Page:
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Southern Cinema: Tamil film technicians bitten by the acting bug

There’s nothing more rewarding than the high one gets while facing the camera as an actor. Maybe that’s why an increasing number of southern technicians have taken interest in acting and are seriously contemplating a switch in career.

Ever since Prabhudeva, a popular choreographer and dancer, donned the actor’s hat many years ago, the trend may not have caught on, but it definitely didn’t fizzle out.

For popular southern composer G.V Prakash Kumar, nephew of A.R Rahman, the acting seed was planted by filmmaker A.R Murugadoss.

“Murugadoss sir saw one of the posters of ‘Thaandavam’, in which I was singing into a microphone. He liked it and called me to ask if I’d act in his production. I wasn’t really interested with the offer, but he somehow managed to convince me,” Prakash told IANS.

Unfortunately, the film was shelved. But Prakash went on to sign three films as actor – “Pencil”, “Darling” and “Trisha Illana Nayantara”.

Prakash has “no plans” on giving up music for acting. In fact, he recently signed Tamil actor Vijay’s yet-untitled next film as a composer.

Producer R.K. Suresh, who is making his acting debut in filmmaker Bala’s Tamil drama “Tharai Thappattai”, says he has always been interested in acting.

“I have the intellect of a businessman and the heart of an actor. I even undertook acting classes a few years ago to keep myself ever ready for an opportunity to act. When I met Bala sir during the release of ‘Paradesi’, I expressed my interest to act,” Suresh told IANS.

Six months later, Suresh received a call from Bala, who wanted him to play the villain in “Tharai Thappattai”.

Suresh will continue producing films, but said that “I’m open to act if I get good opportunities”.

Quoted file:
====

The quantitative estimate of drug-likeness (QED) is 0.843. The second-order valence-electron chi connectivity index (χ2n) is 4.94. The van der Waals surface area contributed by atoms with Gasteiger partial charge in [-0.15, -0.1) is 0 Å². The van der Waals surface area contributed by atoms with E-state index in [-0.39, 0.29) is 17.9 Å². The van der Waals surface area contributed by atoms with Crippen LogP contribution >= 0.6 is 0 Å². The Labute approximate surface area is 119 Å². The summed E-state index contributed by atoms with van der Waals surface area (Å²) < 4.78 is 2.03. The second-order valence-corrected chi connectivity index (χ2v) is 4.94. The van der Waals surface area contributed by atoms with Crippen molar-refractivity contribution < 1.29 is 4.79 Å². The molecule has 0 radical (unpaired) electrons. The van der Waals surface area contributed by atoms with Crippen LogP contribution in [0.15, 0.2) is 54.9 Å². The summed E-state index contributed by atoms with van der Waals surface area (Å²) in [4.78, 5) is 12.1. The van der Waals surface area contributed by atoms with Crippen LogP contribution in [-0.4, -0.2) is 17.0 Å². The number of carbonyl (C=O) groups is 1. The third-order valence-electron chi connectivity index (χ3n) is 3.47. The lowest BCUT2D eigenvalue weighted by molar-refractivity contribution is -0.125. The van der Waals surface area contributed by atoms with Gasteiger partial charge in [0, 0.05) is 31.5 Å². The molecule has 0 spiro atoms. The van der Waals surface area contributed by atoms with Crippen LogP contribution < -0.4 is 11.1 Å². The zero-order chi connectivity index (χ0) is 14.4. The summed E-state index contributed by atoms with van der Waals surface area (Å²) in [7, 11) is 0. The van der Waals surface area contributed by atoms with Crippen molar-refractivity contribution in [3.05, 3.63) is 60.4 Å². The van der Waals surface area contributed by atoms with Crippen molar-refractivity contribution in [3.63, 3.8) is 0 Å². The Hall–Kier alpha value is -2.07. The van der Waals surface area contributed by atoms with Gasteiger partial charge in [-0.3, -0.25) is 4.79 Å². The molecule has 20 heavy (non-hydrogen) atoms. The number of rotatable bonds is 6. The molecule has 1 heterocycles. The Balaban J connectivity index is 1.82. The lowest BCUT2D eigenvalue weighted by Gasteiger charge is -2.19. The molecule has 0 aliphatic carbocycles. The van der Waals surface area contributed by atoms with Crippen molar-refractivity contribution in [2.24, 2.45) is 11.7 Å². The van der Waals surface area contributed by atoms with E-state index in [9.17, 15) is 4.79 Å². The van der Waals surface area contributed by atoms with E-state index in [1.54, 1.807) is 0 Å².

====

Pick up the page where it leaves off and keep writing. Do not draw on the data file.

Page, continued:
For composer Vijay Antony, who turned actor with Tamil thriller “Naan”, it was an opportunity to “break away from monotony”.

“I’ve acted in plays and have also tried writing. Although acting was on my mind, I didn’t want to romance three heroines and fight an army of henchmen. I wanted to debut in a script-oriented film. Acting was my shot at doing something more creative,” Antony told IANS.

“Naan” was a sleeper hit, while its sequel “Salim”, which released recently, turned out to be a highly profitable venture.

Antony also will continue composing music while simultaneously acting.

In upcoming Telugu comedy “Gaddam Gang”, composer Achu has played an important role.

While it was actor Rajasekhar, who convinced Achu to take up the role, one isn’t sure if he will continue acting.

In Tamil comedy, “Kallappadam”, the film’s director, editor, cinematographer and music composer play themselves in the movie. It’s about how first-timers try and make a film braving the challenges thrown at them by the industry.

“We all decided to act because we play ourselves in the film. Who else can play us better than ourselves? I’m not sure if we wish to act again but facing the camera and seeing yourself on the monitor afterwards does feel good,” the film’s director, Vadivel, told IANS.

Going by the trend, it could verily be asked: Why should only heroes have all the fun?











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